At every turn, Oliver Stone's film has the younger George trying to get his parents' attention in both positive and negative ways. (Incidentally, and totally off-point, Josh Brolin is brilliant in this part, and deserves an Oscar nomination.) After crashing and burning in every nepotistic endeavor he attempts, George finally finds some success as owner of the Texas Rangers. In an alarming and painful scene, he proudly is ushering Daddy around the brand-new, just completed, state-of-the-art stadium, and is soon devastated by his father's pre-occupation with Jeb's doings and beings. Owning a major league ball club is clearly not prestigious enough for the Bush family.
The scenes where Bush seems most sympathetic are those where he's being addressed by his father, compared to and constantly falling short of Jeb's apparently sterling example. That's why I almost managed a spark of compassion when watching the elder Bush's interview with Chris Wallace, where he made out that his eldest son's presidential mistakes were so prolific he didn't want to enumerate them, telling Wallace to look it up on the Internet, and was easily coaxed into cooing about son Jeb's potential as a national politician, including as a senator or possibly (kill me now!) Bush President #3. (What do they think? Third time's the charm?)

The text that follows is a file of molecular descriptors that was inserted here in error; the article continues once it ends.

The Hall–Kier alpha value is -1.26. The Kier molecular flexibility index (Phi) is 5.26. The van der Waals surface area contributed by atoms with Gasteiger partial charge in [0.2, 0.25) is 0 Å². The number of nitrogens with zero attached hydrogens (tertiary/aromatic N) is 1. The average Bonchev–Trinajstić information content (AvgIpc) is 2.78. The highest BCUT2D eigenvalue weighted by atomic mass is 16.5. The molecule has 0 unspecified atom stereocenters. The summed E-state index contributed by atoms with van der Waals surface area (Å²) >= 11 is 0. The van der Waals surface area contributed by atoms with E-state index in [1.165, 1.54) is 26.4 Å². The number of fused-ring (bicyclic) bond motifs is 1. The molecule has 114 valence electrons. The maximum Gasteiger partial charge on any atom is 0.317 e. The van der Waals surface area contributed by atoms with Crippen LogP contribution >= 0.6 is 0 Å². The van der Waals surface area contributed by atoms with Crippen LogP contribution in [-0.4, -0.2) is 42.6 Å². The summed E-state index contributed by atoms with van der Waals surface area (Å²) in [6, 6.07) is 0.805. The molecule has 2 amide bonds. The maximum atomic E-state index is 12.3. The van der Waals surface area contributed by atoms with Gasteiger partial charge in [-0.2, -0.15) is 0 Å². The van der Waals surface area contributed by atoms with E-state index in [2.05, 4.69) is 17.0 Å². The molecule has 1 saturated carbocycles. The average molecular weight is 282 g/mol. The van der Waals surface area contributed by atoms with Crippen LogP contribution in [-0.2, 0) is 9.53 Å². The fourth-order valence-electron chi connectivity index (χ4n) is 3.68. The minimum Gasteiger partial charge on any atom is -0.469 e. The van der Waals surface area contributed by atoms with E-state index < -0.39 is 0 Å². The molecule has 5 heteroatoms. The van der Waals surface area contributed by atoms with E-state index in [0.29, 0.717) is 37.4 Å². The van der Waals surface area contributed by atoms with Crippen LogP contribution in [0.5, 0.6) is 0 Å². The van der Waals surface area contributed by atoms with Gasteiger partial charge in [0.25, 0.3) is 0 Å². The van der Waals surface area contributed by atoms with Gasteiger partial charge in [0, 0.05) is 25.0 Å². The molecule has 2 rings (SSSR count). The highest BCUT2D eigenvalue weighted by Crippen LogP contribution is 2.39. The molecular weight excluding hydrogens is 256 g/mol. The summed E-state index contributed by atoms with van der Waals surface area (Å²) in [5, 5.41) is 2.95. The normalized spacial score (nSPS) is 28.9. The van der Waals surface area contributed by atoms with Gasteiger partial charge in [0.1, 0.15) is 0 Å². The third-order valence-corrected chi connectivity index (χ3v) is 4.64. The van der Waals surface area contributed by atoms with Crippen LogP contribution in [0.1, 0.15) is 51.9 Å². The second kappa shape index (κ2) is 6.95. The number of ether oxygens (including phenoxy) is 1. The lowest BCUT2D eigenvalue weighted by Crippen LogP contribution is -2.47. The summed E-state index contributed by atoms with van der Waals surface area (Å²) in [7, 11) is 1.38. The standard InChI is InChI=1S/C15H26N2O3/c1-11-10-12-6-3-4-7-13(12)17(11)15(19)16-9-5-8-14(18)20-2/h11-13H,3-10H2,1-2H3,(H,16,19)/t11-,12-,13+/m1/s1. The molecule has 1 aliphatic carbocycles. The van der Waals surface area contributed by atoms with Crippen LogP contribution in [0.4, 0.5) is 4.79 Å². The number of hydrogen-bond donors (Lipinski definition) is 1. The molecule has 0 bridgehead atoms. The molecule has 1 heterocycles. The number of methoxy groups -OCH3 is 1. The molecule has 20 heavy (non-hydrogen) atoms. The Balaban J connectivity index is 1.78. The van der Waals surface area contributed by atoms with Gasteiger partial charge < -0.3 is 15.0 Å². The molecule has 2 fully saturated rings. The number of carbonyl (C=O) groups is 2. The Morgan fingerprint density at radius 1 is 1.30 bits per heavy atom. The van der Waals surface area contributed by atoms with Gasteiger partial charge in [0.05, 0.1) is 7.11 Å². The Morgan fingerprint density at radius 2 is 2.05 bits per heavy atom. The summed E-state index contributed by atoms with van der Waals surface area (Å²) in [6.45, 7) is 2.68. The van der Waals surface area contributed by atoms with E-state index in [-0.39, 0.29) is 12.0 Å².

If I had any fragment of empathy for GWB left (and I just might, because, hey, we've met his mother, haven't we), this would be the time it would be ignited. The guy actually took very little in the way of brains and talent and managed to get himself the job of President of the United States---and he's still in his younger brother's long, long shadow.
Jesus, those Bushes are one tough room.